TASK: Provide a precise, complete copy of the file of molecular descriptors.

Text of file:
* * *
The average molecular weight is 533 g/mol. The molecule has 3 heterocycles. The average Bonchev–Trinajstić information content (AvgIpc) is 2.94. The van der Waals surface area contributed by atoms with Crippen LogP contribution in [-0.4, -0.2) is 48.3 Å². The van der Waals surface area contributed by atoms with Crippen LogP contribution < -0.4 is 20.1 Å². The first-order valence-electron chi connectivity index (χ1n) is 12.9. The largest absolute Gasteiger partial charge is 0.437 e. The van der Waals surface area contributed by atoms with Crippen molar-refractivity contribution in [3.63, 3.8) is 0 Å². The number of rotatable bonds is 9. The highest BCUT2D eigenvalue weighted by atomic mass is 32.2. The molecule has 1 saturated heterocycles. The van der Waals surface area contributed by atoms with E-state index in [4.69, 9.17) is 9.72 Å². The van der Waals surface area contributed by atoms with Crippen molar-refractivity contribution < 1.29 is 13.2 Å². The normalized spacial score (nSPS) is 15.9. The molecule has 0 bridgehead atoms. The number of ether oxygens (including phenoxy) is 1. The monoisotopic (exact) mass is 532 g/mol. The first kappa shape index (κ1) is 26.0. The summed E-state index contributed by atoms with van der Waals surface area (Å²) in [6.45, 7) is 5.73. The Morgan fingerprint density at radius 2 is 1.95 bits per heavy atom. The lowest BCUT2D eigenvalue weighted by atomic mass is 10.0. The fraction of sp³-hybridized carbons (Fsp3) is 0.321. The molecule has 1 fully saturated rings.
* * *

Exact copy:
The average molecular weight is 533 g/mol. The molecule has 3 heterocycles. The average Bonchev–Trinajstić information content (AvgIpc) is 2.94. The van der Waals surface area contributed by atoms with Crippen LogP contribution in [-0.4, -0.2) is 48.3 Å². The van der Waals surface area contributed by atoms with Crippen LogP contribution < -0.4 is 20.1 Å². The first-order valence-electron chi connectivity index (χ1n) is 12.9. The largest absolute Gasteiger partial charge is 0.437 e. The van der Waals surface area contributed by atoms with Crippen molar-refractivity contribution in [3.63, 3.8) is 0 Å². The number of rotatable bonds is 9. The highest BCUT2D eigenvalue weighted by atomic mass is 32.2. The molecule has 1 saturated heterocycles. The van der Waals surface area contributed by atoms with E-state index in [4.69, 9.17) is 9.72 Å². The van der Waals surface area contributed by atoms with Crippen molar-refractivity contribution < 1.29 is 13.2 Å². The normalized spacial score (nSPS) is 15.9. The molecule has 0 bridgehead atoms. The number of ether oxygens (including phenoxy) is 1. The monoisotopic (exact) mass is 532 g/mol. The first kappa shape index (κ1) is 26.0. The summed E-state index contributed by atoms with van der Waals surface area (Å²) in [6.45, 7) is 5.73. The Morgan fingerprint density at radius 2 is 1.95 bits per heavy atom. The lowest BCUT2D eigenvalue weighted by atomic mass is 10.0. The fraction of sp³-hybridized carbons (Fsp3) is 0.321. The molecule has 1 fully saturated rings.